COLUMNS

  • Slant

    Black Hole

    CHARLES BURNS GETS OFF TO great starts, though his comic-book episodes don’t begin in media res so much as in the middle of nowhere. Take issue no. 6 of his ongoing series Black Hole (Fantagraphics Books): On the left page, a teeny square hit of acid sticks to a strip of Scotch tape on a pitch-black ground. On the right, a pudgy teenage girl in a bra and jeans, arms hanging like summer sausages, stands in her dorky bedroom (Siamese cat posters, Christmas-caroling-Hummel-figurine knockoffs, a framed yearbook portrait, a ceramic pencil mug) wearing a dumb smile, her shiny hair parted down the

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  • Interviews

    1000 WORDS: JEREMY DELLER

    Jeremy Deller is an artist who gets down with the people, wherever he happens to be. Based in Britain, where he has created artworks with coal miners (The Battle of Orgreave, 2001), marching bands (Acid Brass, 1997), and Manic Street Preachers fans (The Uses of Literacy, 1997), Defier spent much of the past year in residency at the CCAC Watt’s Institute in San Francisco. The result of his stay is an unlikely art project: an unorthodox (though usable) guidebook to the once Golden State. After the Gold Rush is a ninety-six-page collection of maps, history (penned by Matthew Coolidge of the Center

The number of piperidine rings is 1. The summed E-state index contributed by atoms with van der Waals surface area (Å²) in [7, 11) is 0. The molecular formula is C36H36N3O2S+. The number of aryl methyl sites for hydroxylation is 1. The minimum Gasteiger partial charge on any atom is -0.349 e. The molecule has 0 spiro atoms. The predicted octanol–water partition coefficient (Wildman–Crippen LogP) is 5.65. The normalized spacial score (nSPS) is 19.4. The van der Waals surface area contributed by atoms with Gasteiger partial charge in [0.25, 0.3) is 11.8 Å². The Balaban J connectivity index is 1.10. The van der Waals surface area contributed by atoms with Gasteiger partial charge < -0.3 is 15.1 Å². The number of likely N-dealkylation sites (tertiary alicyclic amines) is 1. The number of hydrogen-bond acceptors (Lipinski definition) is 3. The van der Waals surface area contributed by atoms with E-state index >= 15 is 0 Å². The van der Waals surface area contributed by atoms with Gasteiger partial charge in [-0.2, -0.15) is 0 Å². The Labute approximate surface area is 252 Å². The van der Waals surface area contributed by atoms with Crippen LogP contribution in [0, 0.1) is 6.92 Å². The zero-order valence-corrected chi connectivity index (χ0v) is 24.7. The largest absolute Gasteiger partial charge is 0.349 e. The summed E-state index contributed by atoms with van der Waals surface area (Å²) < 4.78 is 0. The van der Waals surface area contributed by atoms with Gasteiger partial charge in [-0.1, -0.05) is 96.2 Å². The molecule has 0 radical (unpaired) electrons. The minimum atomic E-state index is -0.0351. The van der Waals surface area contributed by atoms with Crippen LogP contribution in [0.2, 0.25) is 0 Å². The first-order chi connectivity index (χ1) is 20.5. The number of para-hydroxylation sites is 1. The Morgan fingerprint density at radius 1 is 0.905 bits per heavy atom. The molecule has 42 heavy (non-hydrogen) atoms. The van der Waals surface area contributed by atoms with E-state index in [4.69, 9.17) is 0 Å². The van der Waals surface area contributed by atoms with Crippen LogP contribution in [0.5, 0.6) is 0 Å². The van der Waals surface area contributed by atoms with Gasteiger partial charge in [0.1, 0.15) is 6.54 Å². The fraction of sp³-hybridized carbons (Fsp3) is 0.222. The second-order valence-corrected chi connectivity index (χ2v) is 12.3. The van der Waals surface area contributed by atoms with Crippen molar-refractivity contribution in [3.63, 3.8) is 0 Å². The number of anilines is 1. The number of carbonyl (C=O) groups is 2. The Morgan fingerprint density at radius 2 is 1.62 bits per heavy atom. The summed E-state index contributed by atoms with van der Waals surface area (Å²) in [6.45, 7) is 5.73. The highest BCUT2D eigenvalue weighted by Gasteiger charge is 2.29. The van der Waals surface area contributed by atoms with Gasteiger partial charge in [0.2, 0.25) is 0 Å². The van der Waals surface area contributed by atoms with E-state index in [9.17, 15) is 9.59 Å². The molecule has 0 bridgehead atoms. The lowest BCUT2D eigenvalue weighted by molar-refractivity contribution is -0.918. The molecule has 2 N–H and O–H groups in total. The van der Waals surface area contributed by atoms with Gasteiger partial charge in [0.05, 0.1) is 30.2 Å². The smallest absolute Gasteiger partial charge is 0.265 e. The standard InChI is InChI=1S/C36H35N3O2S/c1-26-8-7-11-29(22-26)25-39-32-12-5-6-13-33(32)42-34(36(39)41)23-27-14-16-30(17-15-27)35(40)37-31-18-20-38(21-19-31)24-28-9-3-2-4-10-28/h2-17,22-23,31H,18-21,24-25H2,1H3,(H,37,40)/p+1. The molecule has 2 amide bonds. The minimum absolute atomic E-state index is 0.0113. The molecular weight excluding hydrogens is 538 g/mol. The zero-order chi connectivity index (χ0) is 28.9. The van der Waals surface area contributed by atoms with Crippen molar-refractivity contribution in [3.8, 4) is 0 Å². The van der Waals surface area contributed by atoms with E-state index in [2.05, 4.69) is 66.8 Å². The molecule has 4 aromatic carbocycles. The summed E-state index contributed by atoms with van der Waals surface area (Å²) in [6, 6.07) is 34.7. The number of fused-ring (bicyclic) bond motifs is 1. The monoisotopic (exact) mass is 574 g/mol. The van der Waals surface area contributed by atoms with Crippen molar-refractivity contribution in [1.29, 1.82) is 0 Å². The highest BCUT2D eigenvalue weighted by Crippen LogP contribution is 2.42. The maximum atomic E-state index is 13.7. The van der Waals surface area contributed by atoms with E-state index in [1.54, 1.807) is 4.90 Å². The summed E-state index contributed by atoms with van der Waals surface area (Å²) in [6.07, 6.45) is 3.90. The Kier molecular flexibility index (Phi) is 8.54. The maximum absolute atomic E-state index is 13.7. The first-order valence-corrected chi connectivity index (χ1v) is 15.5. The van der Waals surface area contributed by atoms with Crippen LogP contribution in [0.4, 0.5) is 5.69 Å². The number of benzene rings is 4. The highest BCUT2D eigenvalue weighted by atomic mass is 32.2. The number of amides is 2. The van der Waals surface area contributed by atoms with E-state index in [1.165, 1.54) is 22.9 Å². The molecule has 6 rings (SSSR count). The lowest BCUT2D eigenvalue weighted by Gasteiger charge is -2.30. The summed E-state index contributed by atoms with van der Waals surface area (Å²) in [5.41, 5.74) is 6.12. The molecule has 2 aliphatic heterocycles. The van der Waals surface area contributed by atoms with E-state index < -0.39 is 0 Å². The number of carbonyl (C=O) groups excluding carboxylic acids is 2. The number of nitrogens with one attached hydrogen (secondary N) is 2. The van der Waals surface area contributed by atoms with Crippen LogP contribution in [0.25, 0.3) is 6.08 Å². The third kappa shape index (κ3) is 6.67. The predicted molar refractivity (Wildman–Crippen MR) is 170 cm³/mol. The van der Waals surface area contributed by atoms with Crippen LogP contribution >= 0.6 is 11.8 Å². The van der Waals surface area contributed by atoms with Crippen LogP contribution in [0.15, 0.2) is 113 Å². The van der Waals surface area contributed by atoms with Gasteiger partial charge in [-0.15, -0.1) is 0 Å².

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  • Books

    Christopher S. Wood on Michael Fried

    ADOLPH MENZEL (1815–1905), an improbable, cross-grained character who might have walked out of one of E.T.A. Hoffmann’s eerie tales, lacked by his own admission the “glue” that binds us to the rest of humanity. Instead he stood just to one side of the world, holding a pad in one hand and pencil and stump in the other—whether left or right did not matter, for he was graphically ambidextrous. He drew constantly. At age seventeen Menzel began a course of study at the academy in Berlin, but soon abandoned it and taught himself to paint. Eventually, with his brilliant historical mirages of